Tri-City Ledger -

By Joe Thomas
Ledger Editor 

Century may need to have a sale


August 1, 2019

From the outside looking in, I think it is time for the town of Century to at least begin receiving proposals from companies that might be interested in purchasing the town's natural gas system.

I've read a lot of numbers tossed around about how the gas system is losing money so fast it can't count. I've heard reports where people are getting free gas because they don't get bills and hear reports about the town selling less natural gas than they are purchasing from their supplier.

I now hear the council is going to take water and sewer funds to prop up its gas system that's bleeding red ink.

I've got no problem with towns transferring money from one account to another when bills need to be paid. But I do remember back in the late 1980s and early 1990s the natural gas system was the 'cash cow' that kept other departments out of that red ink well.

If I were a Century resident who did not have natural gas, I'd be a little concerned that the town was going to use the money they collect from me on my water, sewer and garbage bill to subsidize those who are on natural gas. If water, sewer and garbage has that much money, cut my rates before giving it away to someone who uses natural gas when I don't.

Utilities should not only pay for themselves, they should make a profit. If it costs X to provide water to the people of Century, Flomaton, Jay or any other municipality, the town needs to collect X-plus. The same goes for garbage and sewer.

Several years ago, Flomaton was having problems with its natural gas system. If my memory is correct it wasn't as bad as the situation Century is in right now, but the 'cash cow' wasn't producing the cash it once was.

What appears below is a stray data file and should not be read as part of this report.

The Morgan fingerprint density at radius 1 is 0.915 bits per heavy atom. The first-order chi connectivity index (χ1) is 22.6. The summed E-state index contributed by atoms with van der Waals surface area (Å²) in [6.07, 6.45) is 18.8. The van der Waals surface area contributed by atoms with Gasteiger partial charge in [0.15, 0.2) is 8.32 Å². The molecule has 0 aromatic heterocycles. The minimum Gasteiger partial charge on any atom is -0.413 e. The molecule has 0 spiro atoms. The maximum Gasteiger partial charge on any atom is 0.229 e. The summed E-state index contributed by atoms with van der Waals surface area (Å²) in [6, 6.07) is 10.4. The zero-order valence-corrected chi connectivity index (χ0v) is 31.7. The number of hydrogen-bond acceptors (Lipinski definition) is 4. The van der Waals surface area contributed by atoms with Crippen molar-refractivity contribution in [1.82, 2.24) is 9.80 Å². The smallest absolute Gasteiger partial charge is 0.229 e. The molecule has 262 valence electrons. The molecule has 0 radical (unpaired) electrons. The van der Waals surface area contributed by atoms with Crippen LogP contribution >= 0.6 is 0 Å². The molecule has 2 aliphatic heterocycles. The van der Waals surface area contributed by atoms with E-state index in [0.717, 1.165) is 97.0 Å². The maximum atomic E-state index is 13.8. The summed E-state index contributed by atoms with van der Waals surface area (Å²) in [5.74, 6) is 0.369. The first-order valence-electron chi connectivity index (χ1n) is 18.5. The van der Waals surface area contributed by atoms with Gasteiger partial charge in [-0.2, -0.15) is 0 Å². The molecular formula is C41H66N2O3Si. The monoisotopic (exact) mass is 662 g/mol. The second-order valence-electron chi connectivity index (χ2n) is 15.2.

Part of Flomaton's problem was that it had a crumbling natural gas system. It had outdated meters, it had leaks in lines and it was a mess. Money was not set aside to deal with the maintenance needed on the system. It has a familiar ring to it when I hear about Century's problems. Flomaton couldn't expand its gas system to other areas because it couldn't take care of the lines within its town limits.

Flomaton made one of the best decisions I've ever seen when it sold its natural gas system to South Alabama Gas. I don't have the figures, but South Alabama Gas gave the town a lump sum of cash and now pays the town a franchise fee. Granted the fee isn't much, but what Flomaton doesn't have is the expense of repairing gas lines, replacing meters and making sure things are safe.

In other words, the liability issue was taken off Flomaton, it makes a little money and has none of the headaches of running a gas system.

It doesn't take a rocket scientist to know that a water leak is not nearly as dangerous as a natural gas leak.

What does Century have to lose by at least taking offers? I've already reached out to South Alabama Gas and they are willing to take a look. I'm sure other natural gas suppliers would take a look. They may come to Century, look over the books and the system and say 'thanks, but no thanks' but then again they may come in and say 'we'll pay you this for your gas system and pay this percentage in a franchise fee'.

The Century Town Council will then have the option to either accept the offer or decline the offer. It's really no different than selling a house or a car – when people make an offer, you get to decide whether or not to accept it.

Selling the natural gas department may not be the best thing for Century. In my opinion it was the best thing that could have happened to Flomaton.

The town of Century won't know if selling its natural gas system is a good thing until it reaches out and asks for quotes. The one thing you don't hear the Flomaton Town Council argue about is repairs and maintenance on a gas system. It simply sees the franchise fee paid by South Alabama Gas in the General Fund revenue account.


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